Lynyrd Skynyrd Pronounced Leh-nerd Skin-nerd on numbered limited edition Hybrid Stereo SACD from Mobile Fidelity
The South rises again: Bluesy, hard-rocking 1973 debut raised southern rock flag
Forget, for a moment, "Free Bird." Consider, instead, the authentic down-home rowdiness, distinctive first-person narratives, searing triple-guitar front, gritty vocals, and bluesy boogie bluster. And the undeniable youthful hunger pumping through the subtly witty songs, all strongly rooted in Southern heritage and working-class values. Independent of the most-requested tune in history, Pronounced Leh-nerd Skin-nerd bleeds red, white, and blue and encapsulates the wondrous dichotomies of Southern rock.
Mastered from the original master tapes and pressed on 180-gram vinyl at RTI, this vinyl edition of the Floridian group's ground-shaking debut is the equivalent of having access to the band's amplifiers and producer Al Kooper's control boards in the studio. Affording palpable spaciousness to each of the instruments, expanding the dynamic range, and clearing away previous tonal congestion, this version presents the septet's raw, honest tunes in the most direct, hard-hitting sound they've ever enjoyed. It lays waste to all prior reissues - none of which on LP went back to the master tapes.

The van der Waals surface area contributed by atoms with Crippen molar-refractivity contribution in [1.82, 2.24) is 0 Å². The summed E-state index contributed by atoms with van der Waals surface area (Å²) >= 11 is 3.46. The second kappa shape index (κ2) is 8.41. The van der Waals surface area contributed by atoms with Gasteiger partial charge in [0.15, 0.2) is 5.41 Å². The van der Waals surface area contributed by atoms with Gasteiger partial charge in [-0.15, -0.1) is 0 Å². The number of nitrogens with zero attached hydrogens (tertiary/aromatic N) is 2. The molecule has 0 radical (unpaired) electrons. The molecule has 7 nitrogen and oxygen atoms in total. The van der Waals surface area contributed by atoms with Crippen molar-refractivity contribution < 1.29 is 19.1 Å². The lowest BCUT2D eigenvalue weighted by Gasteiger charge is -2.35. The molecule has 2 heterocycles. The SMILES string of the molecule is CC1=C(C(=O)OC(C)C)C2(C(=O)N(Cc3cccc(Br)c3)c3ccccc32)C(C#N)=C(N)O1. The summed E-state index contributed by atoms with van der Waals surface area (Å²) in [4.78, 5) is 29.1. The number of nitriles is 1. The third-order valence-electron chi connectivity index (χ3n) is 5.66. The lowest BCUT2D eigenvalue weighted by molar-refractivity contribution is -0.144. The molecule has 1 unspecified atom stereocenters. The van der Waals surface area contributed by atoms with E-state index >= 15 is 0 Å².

Months before Lynyrd Skynyrd enjoyed the privilege of recording its debut, the band entered its seventh year of playing juke joints and assorted dives in a bootstraps effort to land a deal. During a residency at a hardscrabble Georgian club, the group's rambunctious rock, swaggering attitude, blue-collar determination, and country-reared cadence caught the ear of producer/musician Al Kooper. The rest is history. Kooper inked the ensemble to his new imprint and hustled everyone into a Georgia studio for sessions that occurred March through April 1973.
It's at the Studio One space that Lynyrd Skynyrd flashed scampering tempos, cutting give-and-take riffs, loose barroom lines, and off-the-cuff vocalese that entirely separated its approach from that of the more jazz-styled affairs of the Allman Brothers Band. Confederate flags, empty whiskey bottles, cocked pistols, rotgut habits, scorned women, and prodigal drifters populate the songs, nearly all written from first-person perspectives that add to their genuineness. Prophetic touches - twinkling piano notes, soaring mellotrons, a one-off harmonica - provide ideal complements to the intertwined guitar melodies and singer Ronnie Van Zant's comfortable gruffness and way of expressing local customs.